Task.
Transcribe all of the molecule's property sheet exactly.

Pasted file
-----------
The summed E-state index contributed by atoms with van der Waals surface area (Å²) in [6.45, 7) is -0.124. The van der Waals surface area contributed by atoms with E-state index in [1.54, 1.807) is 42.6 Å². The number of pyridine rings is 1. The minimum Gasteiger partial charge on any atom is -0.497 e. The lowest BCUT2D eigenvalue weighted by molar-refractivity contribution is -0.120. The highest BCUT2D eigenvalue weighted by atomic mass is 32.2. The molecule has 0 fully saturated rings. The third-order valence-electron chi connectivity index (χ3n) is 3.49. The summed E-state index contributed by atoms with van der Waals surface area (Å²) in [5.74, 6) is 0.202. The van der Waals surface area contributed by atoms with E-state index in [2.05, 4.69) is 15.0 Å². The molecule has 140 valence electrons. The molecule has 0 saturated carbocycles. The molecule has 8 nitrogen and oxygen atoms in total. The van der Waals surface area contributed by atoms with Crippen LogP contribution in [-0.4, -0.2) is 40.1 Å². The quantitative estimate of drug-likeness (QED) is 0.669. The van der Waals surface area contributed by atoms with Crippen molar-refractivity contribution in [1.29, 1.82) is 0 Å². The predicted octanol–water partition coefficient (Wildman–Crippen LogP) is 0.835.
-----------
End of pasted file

The summed E-state index contributed by atoms with van der Waals surface area (Å²) in [6.45, 7) is -0.124. The van der Waals surface area contributed by atoms with E-state index in [1.54, 1.807) is 42.6 Å². The number of pyridine rings is 1. The minimum Gasteiger partial charge on any atom is -0.497 e. The lowest BCUT2D eigenvalue weighted by molar-refractivity contribution is -0.120. The highest BCUT2D eigenvalue weighted by atomic mass is 32.2. The molecule has 0 fully saturated rings. The third-order valence-electron chi connectivity index (χ3n) is 3.49. The summed E-state index contributed by atoms with van der Waals surface area (Å²) in [5.74, 6) is 0.202. The van der Waals surface area contributed by atoms with E-state index in [2.05, 4.69) is 15.0 Å². The molecule has 140 valence electrons. The molecule has 0 saturated carbocycles. The molecule has 8 nitrogen and oxygen atoms in total. The van der Waals surface area contributed by atoms with Crippen LogP contribution in [-0.4, -0.2) is 40.1 Å². The quantitative estimate of drug-likeness (QED) is 0.669. The van der Waals surface area contributed by atoms with Crippen molar-refractivity contribution in [1.29, 1.82) is 0 Å². The predicted octanol–water partition coefficient (Wildman–Crippen LogP) is 0.835.